In a crappy recording studio in London, Paul is working on an early version of “I’ve Got a Feeling”, Yoko is sitting next to John, George struggles to find the right words for the lyrics of “Something” and Ringo juggles with their drumsticks.
After 50 years locked in a vault, director Peter Jackson has edited 57 hours of unprecedented footage into a series of documentaries that show the Beatles playing, dancing, playing, experimenting with new music and resolving their differences.
“These are the Beatles like you’ve never seen them before. Like human beings,” said Jackson, the New Zealand director of “The Lord of the Rings” and Beatles fan.
Originally filmed over 22 days in January 1969, the recordings offer an entirely different portrayal of the Liverpool band in the months before their bitter breakup.
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Unlike the Beatles story, that the four musicians couldn’t stand spending time together anymore, Jackson found “these four guys who are friends, who have a deep respect for each other.”
“Instead of yelling at each other and blaming each other and going crazy, they just stick together, they’re professional, they have a sense of humor and they go for it. And they end up with the triumph on the terrace,” Jackson said.
The three-part documentary “The Beatles: Get Back” will be released on the Disney+ streaming service this Thursday (25), Friday (26) and Saturday (27).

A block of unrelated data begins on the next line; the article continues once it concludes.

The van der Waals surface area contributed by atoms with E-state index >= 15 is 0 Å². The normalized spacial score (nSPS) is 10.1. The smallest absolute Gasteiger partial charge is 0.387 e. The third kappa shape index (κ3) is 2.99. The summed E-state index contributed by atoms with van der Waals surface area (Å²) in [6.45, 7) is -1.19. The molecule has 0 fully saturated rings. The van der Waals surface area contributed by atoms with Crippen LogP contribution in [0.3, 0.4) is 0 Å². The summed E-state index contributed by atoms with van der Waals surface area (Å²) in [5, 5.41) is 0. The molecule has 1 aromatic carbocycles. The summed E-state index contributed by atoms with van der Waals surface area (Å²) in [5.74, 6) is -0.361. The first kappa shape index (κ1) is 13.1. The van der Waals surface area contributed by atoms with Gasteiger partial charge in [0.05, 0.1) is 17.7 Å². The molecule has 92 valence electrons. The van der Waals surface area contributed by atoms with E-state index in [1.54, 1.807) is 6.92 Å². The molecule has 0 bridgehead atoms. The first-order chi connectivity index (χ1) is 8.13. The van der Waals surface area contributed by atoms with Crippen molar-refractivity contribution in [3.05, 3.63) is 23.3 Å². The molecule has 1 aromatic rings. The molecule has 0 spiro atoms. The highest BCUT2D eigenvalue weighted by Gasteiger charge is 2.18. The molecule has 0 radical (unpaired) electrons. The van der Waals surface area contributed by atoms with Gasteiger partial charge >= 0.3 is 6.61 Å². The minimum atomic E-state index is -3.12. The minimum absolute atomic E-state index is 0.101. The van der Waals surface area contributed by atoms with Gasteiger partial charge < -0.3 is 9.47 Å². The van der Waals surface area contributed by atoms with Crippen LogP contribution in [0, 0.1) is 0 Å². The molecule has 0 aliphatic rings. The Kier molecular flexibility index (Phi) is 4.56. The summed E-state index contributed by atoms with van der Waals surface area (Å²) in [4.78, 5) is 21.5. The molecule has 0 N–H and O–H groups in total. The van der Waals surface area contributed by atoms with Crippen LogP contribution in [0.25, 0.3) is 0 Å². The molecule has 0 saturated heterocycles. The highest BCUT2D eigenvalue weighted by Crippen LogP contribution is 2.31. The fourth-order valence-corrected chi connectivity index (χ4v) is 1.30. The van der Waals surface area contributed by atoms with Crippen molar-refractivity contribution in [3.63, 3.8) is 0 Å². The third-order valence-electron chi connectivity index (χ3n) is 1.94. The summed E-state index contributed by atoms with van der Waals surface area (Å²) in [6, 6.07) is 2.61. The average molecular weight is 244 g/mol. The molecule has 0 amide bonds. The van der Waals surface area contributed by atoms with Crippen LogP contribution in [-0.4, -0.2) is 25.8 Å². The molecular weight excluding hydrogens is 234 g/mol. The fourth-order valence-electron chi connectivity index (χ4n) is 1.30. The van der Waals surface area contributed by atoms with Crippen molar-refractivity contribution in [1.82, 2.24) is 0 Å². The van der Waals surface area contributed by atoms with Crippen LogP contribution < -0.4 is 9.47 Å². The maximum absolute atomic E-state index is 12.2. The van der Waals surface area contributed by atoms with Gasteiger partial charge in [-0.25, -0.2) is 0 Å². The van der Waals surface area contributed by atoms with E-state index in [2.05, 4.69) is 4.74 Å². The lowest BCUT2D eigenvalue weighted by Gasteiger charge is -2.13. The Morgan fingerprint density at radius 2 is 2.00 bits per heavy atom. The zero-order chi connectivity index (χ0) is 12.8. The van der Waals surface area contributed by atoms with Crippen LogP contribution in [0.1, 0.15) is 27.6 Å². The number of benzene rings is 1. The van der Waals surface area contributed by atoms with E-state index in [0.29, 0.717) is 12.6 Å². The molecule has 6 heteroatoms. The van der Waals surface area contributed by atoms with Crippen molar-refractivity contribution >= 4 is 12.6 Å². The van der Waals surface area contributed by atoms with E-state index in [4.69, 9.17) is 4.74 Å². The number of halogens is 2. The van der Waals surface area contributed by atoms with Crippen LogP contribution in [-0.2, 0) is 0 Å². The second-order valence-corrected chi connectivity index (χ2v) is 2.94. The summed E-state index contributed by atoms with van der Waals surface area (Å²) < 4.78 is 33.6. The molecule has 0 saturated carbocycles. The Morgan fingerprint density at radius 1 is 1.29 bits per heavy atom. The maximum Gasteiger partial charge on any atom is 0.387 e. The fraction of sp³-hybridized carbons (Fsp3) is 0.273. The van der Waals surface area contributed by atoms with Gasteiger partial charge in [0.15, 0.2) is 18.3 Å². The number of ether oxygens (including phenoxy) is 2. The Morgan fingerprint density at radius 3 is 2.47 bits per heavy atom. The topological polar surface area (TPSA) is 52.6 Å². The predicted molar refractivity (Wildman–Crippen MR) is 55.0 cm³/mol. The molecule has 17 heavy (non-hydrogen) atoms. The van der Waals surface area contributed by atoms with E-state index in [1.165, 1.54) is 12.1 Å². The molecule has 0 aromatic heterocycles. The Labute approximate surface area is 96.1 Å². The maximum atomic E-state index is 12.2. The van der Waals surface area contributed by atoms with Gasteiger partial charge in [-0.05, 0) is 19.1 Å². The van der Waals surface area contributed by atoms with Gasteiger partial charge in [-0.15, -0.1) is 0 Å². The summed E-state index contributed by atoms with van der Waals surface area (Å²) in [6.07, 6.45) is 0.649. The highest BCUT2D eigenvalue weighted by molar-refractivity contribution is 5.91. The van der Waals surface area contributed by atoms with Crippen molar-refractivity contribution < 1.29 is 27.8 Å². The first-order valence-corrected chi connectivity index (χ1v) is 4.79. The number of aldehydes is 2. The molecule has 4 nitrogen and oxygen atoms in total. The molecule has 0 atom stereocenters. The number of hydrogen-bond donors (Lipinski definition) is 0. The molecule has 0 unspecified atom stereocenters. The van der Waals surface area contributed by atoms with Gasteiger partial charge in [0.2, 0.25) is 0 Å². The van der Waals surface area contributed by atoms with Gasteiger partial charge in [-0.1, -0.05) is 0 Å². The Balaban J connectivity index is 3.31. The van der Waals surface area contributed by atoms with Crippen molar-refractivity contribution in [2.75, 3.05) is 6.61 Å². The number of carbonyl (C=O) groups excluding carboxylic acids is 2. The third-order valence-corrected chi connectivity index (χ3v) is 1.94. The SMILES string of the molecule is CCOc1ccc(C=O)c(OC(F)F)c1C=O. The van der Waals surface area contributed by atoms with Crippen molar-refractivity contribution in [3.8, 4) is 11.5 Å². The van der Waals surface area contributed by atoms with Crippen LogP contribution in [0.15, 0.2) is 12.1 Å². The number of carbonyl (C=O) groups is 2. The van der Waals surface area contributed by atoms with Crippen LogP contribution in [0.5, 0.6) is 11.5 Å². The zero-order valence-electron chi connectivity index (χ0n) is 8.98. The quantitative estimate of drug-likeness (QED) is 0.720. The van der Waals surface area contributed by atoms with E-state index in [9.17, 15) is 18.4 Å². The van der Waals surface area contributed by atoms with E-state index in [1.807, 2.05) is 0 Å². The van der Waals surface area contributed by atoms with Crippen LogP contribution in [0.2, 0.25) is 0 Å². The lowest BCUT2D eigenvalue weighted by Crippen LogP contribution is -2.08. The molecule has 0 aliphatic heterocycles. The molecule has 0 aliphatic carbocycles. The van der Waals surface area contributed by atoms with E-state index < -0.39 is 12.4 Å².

The footage was shot when Paul McCartney, John Lennon, George Harrison and Ringo Starr met to write 14 songs, record a new album and organize their first live performance in three years. That now-legendary January 30 show – on the roof of the Apple Corps headquarters in central London – was also the last.
As McCartney puts it at one point: “The best part of us has always been and always will be when we’re walled in.”
The tapes were originally filmed for a shorter, more spiteful documentary – “Let It Be” made by Michael Lindsay-Hogg – which was released in May 1970, shortly after McCartney officially left the band.
Jackson worked with the consent of surviving members McCartney and Starr, Harrison’s widow, and Lennon’s son Sean, but said none of them ever asked for changes or edits, despite being nervous about receiving the documentary.
McCartney and Starr, he said, can barely remember the details of those days, so “they’re essentially seeing this almost for the first time too.”
“They also said it was very stressful to watch. They’re very aware that they’re pulling the curtain and that you’re seeing the Beatles in an intimate, raw way that they’ve never allowed themselves to be seen before,” he said.
As a longtime Beatles fan who cites “Penny Lane” among his favorite tracks, Jackson attributes the Beatles’ continued popularity to the reach and infectious quality of their music.
“You can’t imagine the songs ‘Yesterday’ and ‘Revolution No. 9’ came from the same band. If you played for people they don’t know, they wouldn’t think it was the same band.”
Reference: CNN Brasil